Women reviewers: reality check
I have often felt rather smug when I have read about how few women get to review books in broadsheet newspapers or literary magazines. I have worked on the TLS for about 20 years now, and -- if you asked -- I would spout honestly about the many women from whom I have commissioned long and serious Classics reviews. No insult intended to those I have left out, but Emily Gowers, Edith Hall, and Emily Wilson instantly spring to mind as regular contributors to the TLS. In fact, quite a number of people say to me that (for better or worse) the TLS Classics pages are quite a "women's zone".
I thought that, given the recent storms about the exclusion of women from literary journalism (on which let me say the TLS is never cited as one of the worst offenders), I would check out the actual figures. What proportion of reviews on Classics published in the TLS were written by women? I would have predicted that it would be 50/50% male female. In fact, since January, it was much more like 25-30% women, to 70% men.
To be fair to me, that is a lot better than many other literary magazines -- and the figures are very much better, I think, if you take a year long trajectory, rather than 6 to 7 months. I would also add into the equation the fact that the number of reviews commissioned by me, rather than of those actually submitted, was more weighted towards women (? are women less bold in late submitting?). It's also true that the proportion of women appearing in the Classics pages of the TLS is greater than that of senior women classicists at UK universities overall (from where the bulk, but not all, of TLS reviewers come).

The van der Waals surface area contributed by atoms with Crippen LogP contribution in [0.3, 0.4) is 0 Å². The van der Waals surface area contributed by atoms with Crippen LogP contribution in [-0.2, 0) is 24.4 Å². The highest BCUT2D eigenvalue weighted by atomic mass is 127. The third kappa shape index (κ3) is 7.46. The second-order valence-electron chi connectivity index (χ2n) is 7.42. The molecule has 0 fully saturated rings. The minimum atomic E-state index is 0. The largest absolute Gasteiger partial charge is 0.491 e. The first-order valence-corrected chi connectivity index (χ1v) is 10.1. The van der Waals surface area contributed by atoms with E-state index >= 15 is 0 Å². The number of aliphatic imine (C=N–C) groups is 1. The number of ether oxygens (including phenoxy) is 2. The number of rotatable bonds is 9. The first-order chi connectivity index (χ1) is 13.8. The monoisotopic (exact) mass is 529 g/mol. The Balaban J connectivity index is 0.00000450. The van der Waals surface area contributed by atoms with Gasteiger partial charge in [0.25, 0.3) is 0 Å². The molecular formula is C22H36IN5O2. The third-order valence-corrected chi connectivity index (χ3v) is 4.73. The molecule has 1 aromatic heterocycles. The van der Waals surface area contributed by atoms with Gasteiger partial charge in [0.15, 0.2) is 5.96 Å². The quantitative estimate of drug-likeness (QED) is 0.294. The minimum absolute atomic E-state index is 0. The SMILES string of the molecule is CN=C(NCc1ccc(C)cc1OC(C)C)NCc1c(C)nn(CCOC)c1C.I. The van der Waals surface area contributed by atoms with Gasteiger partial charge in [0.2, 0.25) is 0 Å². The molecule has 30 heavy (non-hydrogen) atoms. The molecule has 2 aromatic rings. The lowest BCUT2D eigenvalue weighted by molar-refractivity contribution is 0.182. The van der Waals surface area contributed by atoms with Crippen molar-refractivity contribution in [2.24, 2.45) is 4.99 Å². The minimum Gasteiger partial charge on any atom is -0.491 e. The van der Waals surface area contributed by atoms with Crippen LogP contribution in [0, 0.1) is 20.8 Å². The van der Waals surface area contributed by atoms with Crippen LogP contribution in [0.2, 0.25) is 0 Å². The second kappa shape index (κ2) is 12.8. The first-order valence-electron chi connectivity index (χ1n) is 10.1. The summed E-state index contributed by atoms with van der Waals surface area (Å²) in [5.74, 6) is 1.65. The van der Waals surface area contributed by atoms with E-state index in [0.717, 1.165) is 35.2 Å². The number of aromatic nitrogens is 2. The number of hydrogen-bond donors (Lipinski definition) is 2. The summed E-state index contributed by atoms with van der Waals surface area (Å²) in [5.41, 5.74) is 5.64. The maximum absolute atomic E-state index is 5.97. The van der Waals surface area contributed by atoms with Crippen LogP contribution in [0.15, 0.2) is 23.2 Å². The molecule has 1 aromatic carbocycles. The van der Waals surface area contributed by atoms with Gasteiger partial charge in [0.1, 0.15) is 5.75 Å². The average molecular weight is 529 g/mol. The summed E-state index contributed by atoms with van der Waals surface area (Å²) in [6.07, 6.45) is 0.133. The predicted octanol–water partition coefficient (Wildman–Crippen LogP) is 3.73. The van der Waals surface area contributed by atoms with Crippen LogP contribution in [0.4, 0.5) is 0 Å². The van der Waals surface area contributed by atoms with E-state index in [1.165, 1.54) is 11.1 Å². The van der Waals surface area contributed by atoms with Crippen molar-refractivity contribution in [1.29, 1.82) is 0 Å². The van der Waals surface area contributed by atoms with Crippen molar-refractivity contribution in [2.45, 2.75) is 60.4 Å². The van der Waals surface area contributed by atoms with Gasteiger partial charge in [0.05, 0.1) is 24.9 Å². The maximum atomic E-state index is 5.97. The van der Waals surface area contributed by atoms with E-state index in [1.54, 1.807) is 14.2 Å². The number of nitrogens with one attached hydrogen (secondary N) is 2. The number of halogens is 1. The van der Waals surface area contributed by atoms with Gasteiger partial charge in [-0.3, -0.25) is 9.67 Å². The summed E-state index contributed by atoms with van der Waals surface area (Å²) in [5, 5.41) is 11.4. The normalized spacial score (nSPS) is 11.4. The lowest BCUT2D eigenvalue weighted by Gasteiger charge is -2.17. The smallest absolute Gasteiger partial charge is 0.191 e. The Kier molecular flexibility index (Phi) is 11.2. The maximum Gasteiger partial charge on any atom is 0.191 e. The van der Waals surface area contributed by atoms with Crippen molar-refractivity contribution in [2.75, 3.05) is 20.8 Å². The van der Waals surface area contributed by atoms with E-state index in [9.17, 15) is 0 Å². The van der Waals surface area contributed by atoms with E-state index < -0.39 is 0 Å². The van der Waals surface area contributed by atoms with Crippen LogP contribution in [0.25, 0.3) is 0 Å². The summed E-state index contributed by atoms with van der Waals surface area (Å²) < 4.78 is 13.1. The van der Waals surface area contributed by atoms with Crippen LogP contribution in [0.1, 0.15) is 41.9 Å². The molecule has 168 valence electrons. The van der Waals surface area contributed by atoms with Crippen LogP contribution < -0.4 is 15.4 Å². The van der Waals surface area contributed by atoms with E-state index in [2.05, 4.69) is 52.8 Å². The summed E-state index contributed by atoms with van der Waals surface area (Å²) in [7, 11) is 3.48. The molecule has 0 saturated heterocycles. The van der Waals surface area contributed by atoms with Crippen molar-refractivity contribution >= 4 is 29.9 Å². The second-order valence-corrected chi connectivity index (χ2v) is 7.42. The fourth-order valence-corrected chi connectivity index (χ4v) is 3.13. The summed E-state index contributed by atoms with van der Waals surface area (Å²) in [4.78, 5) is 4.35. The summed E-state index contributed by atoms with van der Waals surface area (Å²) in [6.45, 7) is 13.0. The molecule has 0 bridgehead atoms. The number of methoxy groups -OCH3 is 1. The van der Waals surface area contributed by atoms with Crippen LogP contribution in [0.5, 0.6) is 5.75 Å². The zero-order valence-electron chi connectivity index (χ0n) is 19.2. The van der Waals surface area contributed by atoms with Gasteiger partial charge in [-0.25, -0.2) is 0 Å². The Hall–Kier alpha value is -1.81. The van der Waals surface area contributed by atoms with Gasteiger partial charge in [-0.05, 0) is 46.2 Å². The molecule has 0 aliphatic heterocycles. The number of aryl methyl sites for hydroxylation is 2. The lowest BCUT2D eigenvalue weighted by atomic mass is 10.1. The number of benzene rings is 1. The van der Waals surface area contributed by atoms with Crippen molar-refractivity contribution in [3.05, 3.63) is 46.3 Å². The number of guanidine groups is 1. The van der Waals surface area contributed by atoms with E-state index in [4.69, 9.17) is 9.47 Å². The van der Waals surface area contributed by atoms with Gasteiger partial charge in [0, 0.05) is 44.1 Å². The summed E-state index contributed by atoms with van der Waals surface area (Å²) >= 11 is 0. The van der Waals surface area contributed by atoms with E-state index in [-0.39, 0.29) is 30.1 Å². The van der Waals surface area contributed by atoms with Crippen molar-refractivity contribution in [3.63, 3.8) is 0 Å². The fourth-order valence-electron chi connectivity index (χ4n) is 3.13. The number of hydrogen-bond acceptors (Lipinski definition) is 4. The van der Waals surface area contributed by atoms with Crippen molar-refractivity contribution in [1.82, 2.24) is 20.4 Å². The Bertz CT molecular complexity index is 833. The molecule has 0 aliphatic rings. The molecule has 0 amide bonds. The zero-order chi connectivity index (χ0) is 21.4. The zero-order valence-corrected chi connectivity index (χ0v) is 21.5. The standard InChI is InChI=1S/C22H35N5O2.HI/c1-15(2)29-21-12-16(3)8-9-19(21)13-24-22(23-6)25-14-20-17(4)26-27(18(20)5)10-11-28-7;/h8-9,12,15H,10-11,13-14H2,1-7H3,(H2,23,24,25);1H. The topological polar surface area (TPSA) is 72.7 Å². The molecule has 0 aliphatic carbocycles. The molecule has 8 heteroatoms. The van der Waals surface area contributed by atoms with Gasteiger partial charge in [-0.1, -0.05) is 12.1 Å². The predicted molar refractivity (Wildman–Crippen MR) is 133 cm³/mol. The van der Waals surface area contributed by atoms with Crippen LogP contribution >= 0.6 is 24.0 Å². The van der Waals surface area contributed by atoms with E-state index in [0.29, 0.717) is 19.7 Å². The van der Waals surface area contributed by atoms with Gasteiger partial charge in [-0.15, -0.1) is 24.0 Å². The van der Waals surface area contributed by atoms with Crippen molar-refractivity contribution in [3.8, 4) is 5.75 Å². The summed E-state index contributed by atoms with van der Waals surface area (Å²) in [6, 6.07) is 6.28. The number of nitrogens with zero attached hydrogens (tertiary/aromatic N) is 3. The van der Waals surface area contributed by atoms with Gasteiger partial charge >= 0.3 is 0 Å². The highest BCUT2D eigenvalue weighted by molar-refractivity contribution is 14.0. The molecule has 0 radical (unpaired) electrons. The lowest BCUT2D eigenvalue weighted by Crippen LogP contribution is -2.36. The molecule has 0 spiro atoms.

All the same , it reminds me of the old story we are often told about women at meetings: everybody (women included) estimates the time the women speak as actually greater than it ever is. Everyone says women dominate the discussion, when in fact they dont. And I shall have to have reflect again on my own version of that problem (we may THINK its a women's zone, but actually it isnt.. and so?) .
But the reviewers are only one side of the coin. The other question is, who is getting reviewed? Here, I am pleased to say I do a little better; something more like 40-45% of the classics books reviewed are by (or part authored by) women. But this raises other questions about gendered writing, gendered subject matter and its relative value. How many women, for example, write about the history of trains or warfare? (Or, to be fair how many men write about the history of women?).
To some extent -- but only some -- I feel laid back about this. To use a musical analogy, I don't much care if women tend to play the flute rather than the bassoon, for whatever reason. I DO care if flautists never get paid as much as bassoonists, and if women who want to play the bassoon are actively or passively discouraged from it (and, sure, that includes the way that the sheer gender imbalance is a turn off for many women -- just like in Maths, where I am afraid some bright women look at the culture of male Maths and run a mile).
I'm not sure what to make of this. But just doing the figures was consciousness raising for me. To have seen that I was not near 50/50% wont necessarily change my commissioning habits (after sall, we have some great male reviewers), but it will make me think harder about my own mis-cognitions... and I certainly wont worry for a while that women are "dominating".